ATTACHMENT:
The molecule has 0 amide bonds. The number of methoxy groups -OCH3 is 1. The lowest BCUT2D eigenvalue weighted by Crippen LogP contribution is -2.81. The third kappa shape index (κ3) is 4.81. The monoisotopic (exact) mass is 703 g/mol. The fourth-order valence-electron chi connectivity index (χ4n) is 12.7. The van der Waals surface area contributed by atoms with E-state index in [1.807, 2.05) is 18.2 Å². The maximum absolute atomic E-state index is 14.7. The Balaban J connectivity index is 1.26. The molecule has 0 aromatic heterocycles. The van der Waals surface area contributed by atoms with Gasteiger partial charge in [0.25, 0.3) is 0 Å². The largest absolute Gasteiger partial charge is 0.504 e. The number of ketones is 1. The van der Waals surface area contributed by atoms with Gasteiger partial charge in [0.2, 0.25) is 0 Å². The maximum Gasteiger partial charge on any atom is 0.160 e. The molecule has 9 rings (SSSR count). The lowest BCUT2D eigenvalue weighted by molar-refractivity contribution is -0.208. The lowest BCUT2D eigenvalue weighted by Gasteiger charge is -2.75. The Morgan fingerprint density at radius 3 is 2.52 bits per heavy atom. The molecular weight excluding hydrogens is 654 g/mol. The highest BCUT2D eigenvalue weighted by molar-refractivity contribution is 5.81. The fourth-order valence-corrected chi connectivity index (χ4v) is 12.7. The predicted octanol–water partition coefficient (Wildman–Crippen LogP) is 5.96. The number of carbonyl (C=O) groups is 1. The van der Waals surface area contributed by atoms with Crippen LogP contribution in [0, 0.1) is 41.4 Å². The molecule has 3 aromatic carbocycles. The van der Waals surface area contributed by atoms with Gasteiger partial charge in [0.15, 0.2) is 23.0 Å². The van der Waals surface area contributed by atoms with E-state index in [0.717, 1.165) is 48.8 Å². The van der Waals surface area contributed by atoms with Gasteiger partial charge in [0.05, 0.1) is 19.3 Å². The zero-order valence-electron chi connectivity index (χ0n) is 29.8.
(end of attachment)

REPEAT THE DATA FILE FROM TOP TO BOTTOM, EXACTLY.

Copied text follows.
The molecule has 0 amide bonds. The number of methoxy groups -OCH3 is 1. The lowest BCUT2D eigenvalue weighted by Crippen LogP contribution is -2.81. The third kappa shape index (κ3) is 4.81. The monoisotopic (exact) mass is 703 g/mol. The fourth-order valence-electron chi connectivity index (χ4n) is 12.7. The van der Waals surface area contributed by atoms with E-state index in [1.807, 2.05) is 18.2 Å². The maximum absolute atomic E-state index is 14.7. The Balaban J connectivity index is 1.26. The molecule has 0 aromatic heterocycles. The van der Waals surface area contributed by atoms with Gasteiger partial charge in [0.25, 0.3) is 0 Å². The largest absolute Gasteiger partial charge is 0.504 e. The number of ketones is 1. The van der Waals surface area contributed by atoms with Gasteiger partial charge in [0.2, 0.25) is 0 Å². The maximum Gasteiger partial charge on any atom is 0.160 e. The molecule has 9 rings (SSSR count). The lowest BCUT2D eigenvalue weighted by molar-refractivity contribution is -0.208. The lowest BCUT2D eigenvalue weighted by Gasteiger charge is -2.75. The Morgan fingerprint density at radius 3 is 2.52 bits per heavy atom. The molecular weight excluding hydrogens is 654 g/mol. The highest BCUT2D eigenvalue weighted by molar-refractivity contribution is 5.81. The fourth-order valence-corrected chi connectivity index (χ4v) is 12.7. The predicted octanol–water partition coefficient (Wildman–Crippen LogP) is 5.96. The number of carbonyl (C=O) groups is 1. The van der Waals surface area contributed by atoms with Crippen LogP contribution in [0, 0.1) is 41.4 Å². The molecule has 3 aromatic carbocycles. The van der Waals surface area contributed by atoms with Gasteiger partial charge in [0.15, 0.2) is 23.0 Å². The van der Waals surface area contributed by atoms with E-state index in [0.717, 1.165) is 48.8 Å². The van der Waals surface area contributed by atoms with Gasteiger partial charge in [0.05, 0.1) is 19.3 Å². The zero-order valence-electron chi connectivity index (χ0n) is 29.8.